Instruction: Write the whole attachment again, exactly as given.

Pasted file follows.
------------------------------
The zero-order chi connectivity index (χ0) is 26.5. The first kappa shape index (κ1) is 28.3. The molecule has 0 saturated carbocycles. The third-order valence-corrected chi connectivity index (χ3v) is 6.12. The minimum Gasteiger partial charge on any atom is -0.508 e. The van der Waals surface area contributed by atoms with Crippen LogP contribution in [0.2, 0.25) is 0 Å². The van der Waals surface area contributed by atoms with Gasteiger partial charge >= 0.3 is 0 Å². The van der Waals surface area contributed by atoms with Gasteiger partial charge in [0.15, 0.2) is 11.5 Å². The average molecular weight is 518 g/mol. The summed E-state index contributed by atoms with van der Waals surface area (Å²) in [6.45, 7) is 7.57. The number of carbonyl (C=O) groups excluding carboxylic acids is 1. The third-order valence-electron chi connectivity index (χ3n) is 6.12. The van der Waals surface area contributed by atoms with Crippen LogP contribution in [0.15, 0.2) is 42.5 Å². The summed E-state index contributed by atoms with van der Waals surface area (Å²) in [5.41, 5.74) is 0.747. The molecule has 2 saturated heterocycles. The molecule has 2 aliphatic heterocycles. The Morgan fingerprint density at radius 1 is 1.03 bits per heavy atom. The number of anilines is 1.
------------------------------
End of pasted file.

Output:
The zero-order chi connectivity index (χ0) is 26.5. The first kappa shape index (κ1) is 28.3. The molecule has 0 saturated carbocycles. The third-order valence-corrected chi connectivity index (χ3v) is 6.12. The minimum Gasteiger partial charge on any atom is -0.508 e. The van der Waals surface area contributed by atoms with Crippen LogP contribution in [0.2, 0.25) is 0 Å². The van der Waals surface area contributed by atoms with Gasteiger partial charge >= 0.3 is 0 Å². The van der Waals surface area contributed by atoms with Gasteiger partial charge in [0.15, 0.2) is 11.5 Å². The average molecular weight is 518 g/mol. The summed E-state index contributed by atoms with van der Waals surface area (Å²) in [6.45, 7) is 7.57. The number of carbonyl (C=O) groups excluding carboxylic acids is 1. The third-order valence-electron chi connectivity index (χ3n) is 6.12. The van der Waals surface area contributed by atoms with Crippen LogP contribution in [0.15, 0.2) is 42.5 Å². The summed E-state index contributed by atoms with van der Waals surface area (Å²) in [5.41, 5.74) is 0.747. The molecule has 2 saturated heterocycles. The molecule has 2 aliphatic heterocycles. The Morgan fingerprint density at radius 1 is 1.03 bits per heavy atom. The number of anilines is 1.